One thing that I've found in common with all of the people that I mentioned above was their sense of sacrifice. As Business Owners it was never about making themselves rich off of the support from the Community. It was about providing a service and  reciprocating the money the Community paid for these services by supporting other Businesses, Organizations, and Institutions within our Community; Beechy would buy groceries at Mr. Brown's store down the block, and Mr. Brown would get his hair cut at Beechie's Barbershop. Our dollar circulated a few times before leaving our Community and this type of support for one another strengthened the socioeconomic integrity of our families and thus our Community as a whole. We sacrificed personal gains to ensure that we collectively prospered.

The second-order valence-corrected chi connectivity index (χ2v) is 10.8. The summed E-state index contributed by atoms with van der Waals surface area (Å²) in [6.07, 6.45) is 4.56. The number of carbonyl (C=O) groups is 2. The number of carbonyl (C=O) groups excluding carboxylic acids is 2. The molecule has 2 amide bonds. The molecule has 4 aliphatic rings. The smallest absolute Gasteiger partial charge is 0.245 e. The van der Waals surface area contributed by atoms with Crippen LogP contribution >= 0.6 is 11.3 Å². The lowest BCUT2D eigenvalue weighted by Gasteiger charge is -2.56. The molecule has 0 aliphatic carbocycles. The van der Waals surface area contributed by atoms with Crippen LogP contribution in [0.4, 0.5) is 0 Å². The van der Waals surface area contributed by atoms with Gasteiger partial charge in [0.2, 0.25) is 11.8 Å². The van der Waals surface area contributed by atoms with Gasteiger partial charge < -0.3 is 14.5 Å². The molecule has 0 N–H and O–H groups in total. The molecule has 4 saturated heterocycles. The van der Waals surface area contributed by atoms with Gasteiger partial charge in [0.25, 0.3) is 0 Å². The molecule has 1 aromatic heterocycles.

I was  recently asked, "What type of vision do I have for our Community?" My answer is that is, I have the same vision as those who came before me. The same vision I benefited from that I share with my own children and our present generation: our greatest natural resource and Ambassadors of the future. I see people taking more pride in our Community because they're home owners. I see people who were once discriminated against because of a non-violent offense they committed fifteen years ago being business owners, employed, and providing a service to a neighborhood they once took from. I see Sunday no longer being the most segregated day of the week because our Religious Community is now working as a Community; collectively supporting, protecting, and providing programs and activities for the most vulnerable elements of our Society: women, children, seniors, the poor/unemployed, and the handicapped. I see our Community no longer relying on an underfunded, understaffed police force to resolve all our problems and keep our neighborhoods safe from ourselves. I see us policing ourselves, as guardian angels, who have taken an active stance against crime, juvenile delinquency, and family dysfunction. I see our Community investing in our youth by supporting the cultural arts, recreation centers, entertainment, and educational opportunities that encourage their positive growth & development. Lastly and most importantly, I see our Community as ours; a place our ancestors migrated to with goals of building, supporting, and perpetuating a better life for each other.